Brain Candy Sale

Times Literary Supplement
Sunday, December 14th, 2003


Nehru: A Political Life


Rational Elitist

A review by Pankaj Mishra

The headmaster's report was unambiguous when Jawaharlal Nehru left Harrow in 1907. "A thoroughly good fellow and ought to have a very bright future ahead of him." As it turned out, the good fellow did rather less well at Cambridge, ran up a few debts living fashionably in London's West End, and struck a few political poses in his letters to his father. During his seven years in England, Nehru was often, as he confessed, "almost overpowered by the sense of my solitary condition". This was the loneliness of the man who feels deprived of intimacy with his native as well as his adopted culture. It stayed with Nehru, giving his persona its attractive tinge of melancholy, long after he met his mentor, Gandhi, and became the official heir of the leader of the Indian masses.

Barely four years before he became the Prime Minister of independent India, he was still telling himself that "You do not represent India or the average Indian; you cannot walk in step with the West. It is your fate to fall between the two". During the decades when a free India was a beguiling fantasy, Nehru relieved his solitude through intellectual work. He read widely in history and politics, especially during his stints in prison. He wrote long letters, and two books, Autobiography (1936) and The Discovery of India (1946), which express, in forceful, often portentous, prose, Nehru's sense of his own and India's role in world history.

It is not hard to imagine this sensitive public-school boy, like the Anglophilic Parsees at Oxbridge, becoming a liberal British MP, with a house in Chelsea or Hampstead, who rises occasionally in Parliament to give a good speech on a matter of international importance, and who is known primarily for literary productions of middling quality.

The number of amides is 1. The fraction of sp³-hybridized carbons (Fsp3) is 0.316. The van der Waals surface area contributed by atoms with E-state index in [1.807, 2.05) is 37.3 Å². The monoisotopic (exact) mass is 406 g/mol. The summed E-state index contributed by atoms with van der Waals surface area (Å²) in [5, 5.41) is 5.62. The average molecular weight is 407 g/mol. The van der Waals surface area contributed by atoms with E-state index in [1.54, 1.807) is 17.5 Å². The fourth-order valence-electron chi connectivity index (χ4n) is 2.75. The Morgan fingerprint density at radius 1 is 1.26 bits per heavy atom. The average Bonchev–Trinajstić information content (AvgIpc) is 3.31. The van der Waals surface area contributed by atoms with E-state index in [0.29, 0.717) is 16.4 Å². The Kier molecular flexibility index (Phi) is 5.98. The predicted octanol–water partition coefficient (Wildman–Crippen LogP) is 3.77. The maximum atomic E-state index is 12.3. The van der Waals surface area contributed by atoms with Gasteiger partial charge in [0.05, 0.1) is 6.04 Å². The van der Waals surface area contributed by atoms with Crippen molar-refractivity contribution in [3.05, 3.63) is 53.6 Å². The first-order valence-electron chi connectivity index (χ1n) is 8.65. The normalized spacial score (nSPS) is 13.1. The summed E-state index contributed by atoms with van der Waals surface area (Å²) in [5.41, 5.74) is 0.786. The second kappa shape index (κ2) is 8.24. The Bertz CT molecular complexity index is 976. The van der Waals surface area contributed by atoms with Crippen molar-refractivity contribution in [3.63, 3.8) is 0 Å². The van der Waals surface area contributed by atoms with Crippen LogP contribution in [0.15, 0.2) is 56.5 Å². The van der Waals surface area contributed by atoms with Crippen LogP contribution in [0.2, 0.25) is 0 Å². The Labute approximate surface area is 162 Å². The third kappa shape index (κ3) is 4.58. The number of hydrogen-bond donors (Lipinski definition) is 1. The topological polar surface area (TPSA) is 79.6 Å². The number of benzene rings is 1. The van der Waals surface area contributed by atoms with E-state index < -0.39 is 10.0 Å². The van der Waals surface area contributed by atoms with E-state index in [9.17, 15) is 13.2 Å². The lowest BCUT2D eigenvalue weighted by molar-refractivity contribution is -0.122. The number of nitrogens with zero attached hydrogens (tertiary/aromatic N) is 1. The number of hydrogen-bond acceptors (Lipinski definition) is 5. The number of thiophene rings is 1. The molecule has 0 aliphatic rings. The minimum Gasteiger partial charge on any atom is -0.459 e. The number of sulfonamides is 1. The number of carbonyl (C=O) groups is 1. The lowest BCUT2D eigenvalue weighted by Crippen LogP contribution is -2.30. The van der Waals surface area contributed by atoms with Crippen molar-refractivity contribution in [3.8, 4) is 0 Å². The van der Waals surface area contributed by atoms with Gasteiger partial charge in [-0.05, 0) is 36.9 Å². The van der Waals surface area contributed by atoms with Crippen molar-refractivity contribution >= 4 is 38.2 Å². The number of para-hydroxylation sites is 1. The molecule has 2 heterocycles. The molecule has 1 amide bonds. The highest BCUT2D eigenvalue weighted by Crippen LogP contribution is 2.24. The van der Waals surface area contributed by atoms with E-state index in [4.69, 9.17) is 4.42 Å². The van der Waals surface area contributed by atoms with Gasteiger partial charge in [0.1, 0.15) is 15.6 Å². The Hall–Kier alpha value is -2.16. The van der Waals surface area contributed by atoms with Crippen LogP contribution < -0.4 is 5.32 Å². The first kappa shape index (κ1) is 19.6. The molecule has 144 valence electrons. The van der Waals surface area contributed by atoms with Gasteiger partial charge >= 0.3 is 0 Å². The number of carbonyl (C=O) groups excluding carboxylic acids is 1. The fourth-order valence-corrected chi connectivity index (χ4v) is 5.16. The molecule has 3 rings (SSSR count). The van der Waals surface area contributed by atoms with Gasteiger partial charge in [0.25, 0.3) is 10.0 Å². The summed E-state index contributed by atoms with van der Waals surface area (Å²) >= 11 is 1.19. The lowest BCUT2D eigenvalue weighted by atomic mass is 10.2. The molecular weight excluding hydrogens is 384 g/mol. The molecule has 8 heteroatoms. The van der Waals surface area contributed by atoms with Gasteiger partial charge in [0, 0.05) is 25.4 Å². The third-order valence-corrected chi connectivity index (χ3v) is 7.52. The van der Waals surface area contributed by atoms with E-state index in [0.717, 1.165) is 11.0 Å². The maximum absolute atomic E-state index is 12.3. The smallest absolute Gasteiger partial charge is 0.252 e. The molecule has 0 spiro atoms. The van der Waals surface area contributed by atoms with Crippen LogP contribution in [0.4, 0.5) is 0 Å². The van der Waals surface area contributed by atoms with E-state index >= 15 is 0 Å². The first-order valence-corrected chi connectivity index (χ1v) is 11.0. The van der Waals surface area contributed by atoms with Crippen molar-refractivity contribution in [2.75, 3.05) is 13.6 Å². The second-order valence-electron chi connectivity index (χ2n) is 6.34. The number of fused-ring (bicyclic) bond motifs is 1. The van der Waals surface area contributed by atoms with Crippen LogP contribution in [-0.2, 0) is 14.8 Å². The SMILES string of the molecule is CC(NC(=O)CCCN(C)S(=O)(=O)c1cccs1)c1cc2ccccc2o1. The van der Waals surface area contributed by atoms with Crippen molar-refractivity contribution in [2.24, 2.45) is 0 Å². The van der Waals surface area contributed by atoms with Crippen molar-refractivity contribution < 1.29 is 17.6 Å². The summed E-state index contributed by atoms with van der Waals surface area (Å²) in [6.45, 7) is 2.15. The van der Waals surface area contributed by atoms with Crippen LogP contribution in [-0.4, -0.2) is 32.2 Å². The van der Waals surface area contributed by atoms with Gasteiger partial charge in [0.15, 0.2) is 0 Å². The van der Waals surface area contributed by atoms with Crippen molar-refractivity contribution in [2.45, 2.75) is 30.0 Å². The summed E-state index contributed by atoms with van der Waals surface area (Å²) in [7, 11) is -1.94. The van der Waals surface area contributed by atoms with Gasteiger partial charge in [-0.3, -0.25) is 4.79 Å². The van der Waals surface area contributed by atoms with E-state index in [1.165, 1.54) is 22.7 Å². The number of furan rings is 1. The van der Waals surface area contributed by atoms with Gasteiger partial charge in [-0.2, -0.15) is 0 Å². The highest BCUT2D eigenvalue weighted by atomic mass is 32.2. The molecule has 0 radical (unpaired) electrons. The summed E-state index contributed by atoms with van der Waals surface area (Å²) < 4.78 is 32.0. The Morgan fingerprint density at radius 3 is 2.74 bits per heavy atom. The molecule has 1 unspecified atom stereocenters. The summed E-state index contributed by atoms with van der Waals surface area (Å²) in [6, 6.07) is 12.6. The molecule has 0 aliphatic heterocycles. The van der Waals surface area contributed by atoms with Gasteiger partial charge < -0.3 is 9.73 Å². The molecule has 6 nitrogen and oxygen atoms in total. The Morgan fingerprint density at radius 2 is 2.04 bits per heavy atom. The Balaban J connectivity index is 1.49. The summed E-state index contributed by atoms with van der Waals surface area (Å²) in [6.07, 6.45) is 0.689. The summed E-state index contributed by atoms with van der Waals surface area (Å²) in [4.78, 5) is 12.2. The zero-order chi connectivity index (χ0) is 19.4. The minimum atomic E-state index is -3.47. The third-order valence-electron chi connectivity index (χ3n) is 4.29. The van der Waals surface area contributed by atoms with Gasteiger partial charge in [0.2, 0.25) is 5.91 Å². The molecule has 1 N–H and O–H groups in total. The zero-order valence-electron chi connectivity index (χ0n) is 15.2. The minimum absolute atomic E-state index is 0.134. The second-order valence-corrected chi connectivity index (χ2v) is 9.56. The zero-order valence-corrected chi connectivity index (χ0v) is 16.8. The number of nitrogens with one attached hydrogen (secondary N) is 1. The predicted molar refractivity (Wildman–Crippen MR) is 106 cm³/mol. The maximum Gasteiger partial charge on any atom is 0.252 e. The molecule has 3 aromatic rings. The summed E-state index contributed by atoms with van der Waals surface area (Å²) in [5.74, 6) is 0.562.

But the inheritance of this most Anglicized of Indian leaders, granted to him in perpetuity by Gandhi, was of a size and scale that most of his peers at Harrow and Cambridge could only dream of. If the young Nehru appears to be someone looking for a cause that could rescue him from his loneliness, and give meaning and weight to his life, much of his restlessness, passion and impatience in later years seems to come from this realization: that he had a whole subcontinent on which to inscribe his ideas and inspirations.

Not surprisingly, his most dramatic and stirring literary creation was India as both a civilization and as a potentially great nation. This was then a more radical idea than it seems now. For the British colonialists had claimed to be offering the natives the benefits of Western civilization while telling them that they were too disunited and backward to form a nation yet. Nehru was among the more eloquent of middle-class Indian nationalists, who retorted that India already had a great civilization, which though damaged by foreign rule could be turned into a modern nation, with the help of Western political, economic and scientific knowledge.

This grand vision of an ancient civilization miraculously remade into a proudly self-sufficient nation was what Nehru as a freedom fighter wished to convey to the majority of India's population. He wanted to inform the peasant "with his limited outlook, of this great country for whose freedom we were struggling". It was, particularly, the peasants, described by Nehru as dull and "uninteresting individually", who induced in him a "feeling of overwhelming pity and a sense of ever-impending tragedy". Their pitiable state clarified to Nehru what he needed to do with India, which in his view had dropped out of the march of world history: "I was eager and anxious to change her outlook and appearance and give her the garb of modernity".

How often in the twentieth century did the Asian and African student adrift in the Western metropolis come into his own as a leader of the masses; how often uprooted men found an identity and vocation in the causes of revolution and nationalism; and how often have these same revolutionaries sought to reshape those that they consider, usually presumptuously, their "people" in order to be able to match, if not undermine, the power and prestige of the modern West?

Luckily for India, the admiration Nehru developed for the liberal political traditions of Britain was authentic and deep. India was thus saved the dark fantasies that bred elsewhere, in the spiritual desolation of, for example, Zhou Enlai and Pol Pot in Paris. Although Nehru, like many intellectuals in the 1920s and 30s, was fascinated by, and wished to emulate in India, the Soviet attempt to turn a primarily agricultural country into an industrial superpower, he was also, by his own wry admission, too much of a bourgeois to be a violent revolutionary.